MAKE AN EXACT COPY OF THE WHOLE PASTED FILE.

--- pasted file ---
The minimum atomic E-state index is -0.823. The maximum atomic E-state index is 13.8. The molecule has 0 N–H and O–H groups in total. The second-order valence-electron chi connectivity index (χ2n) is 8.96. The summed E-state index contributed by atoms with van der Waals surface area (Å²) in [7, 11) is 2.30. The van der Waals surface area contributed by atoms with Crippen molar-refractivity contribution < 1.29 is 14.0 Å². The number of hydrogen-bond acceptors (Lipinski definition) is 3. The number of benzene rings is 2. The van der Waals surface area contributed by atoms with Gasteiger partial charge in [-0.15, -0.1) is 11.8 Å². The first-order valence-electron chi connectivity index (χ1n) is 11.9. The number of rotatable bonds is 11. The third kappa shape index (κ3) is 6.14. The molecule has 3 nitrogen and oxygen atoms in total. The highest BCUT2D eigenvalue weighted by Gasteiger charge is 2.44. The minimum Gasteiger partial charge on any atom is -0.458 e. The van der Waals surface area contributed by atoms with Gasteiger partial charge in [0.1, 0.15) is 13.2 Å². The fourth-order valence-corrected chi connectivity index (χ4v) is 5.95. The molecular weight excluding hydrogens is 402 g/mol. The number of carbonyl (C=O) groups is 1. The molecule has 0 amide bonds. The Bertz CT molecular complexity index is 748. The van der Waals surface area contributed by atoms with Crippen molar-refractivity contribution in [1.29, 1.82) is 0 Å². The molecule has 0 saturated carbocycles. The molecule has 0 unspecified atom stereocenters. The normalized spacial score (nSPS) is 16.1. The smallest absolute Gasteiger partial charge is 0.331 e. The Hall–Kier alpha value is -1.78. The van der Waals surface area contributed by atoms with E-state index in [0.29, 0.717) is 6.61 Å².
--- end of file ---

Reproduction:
The minimum atomic E-state index is -0.823. The maximum atomic E-state index is 13.8. The molecule has 0 N–H and O–H groups in total. The second-order valence-electron chi connectivity index (χ2n) is 8.96. The summed E-state index contributed by atoms with van der Waals surface area (Å²) in [7, 11) is 2.30. The van der Waals surface area contributed by atoms with Crippen molar-refractivity contribution < 1.29 is 14.0 Å². The number of hydrogen-bond acceptors (Lipinski definition) is 3. The number of benzene rings is 2. The van der Waals surface area contributed by atoms with Gasteiger partial charge in [-0.15, -0.1) is 11.8 Å². The first-order valence-electron chi connectivity index (χ1n) is 11.9. The number of rotatable bonds is 11. The third kappa shape index (κ3) is 6.14. The molecule has 3 nitrogen and oxygen atoms in total. The highest BCUT2D eigenvalue weighted by Gasteiger charge is 2.44. The minimum Gasteiger partial charge on any atom is -0.458 e. The van der Waals surface area contributed by atoms with Gasteiger partial charge in [0.1, 0.15) is 13.2 Å². The fourth-order valence-corrected chi connectivity index (χ4v) is 5.95. The molecular weight excluding hydrogens is 402 g/mol. The number of carbonyl (C=O) groups is 1. The molecule has 0 amide bonds. The Bertz CT molecular complexity index is 748. The van der Waals surface area contributed by atoms with Crippen molar-refractivity contribution in [1.29, 1.82) is 0 Å². The molecule has 0 saturated carbocycles. The molecule has 0 unspecified atom stereocenters. The normalized spacial score (nSPS) is 16.1. The smallest absolute Gasteiger partial charge is 0.331 e. The Hall–Kier alpha value is -1.78. The van der Waals surface area contributed by atoms with E-state index in [0.29, 0.717) is 6.61 Å².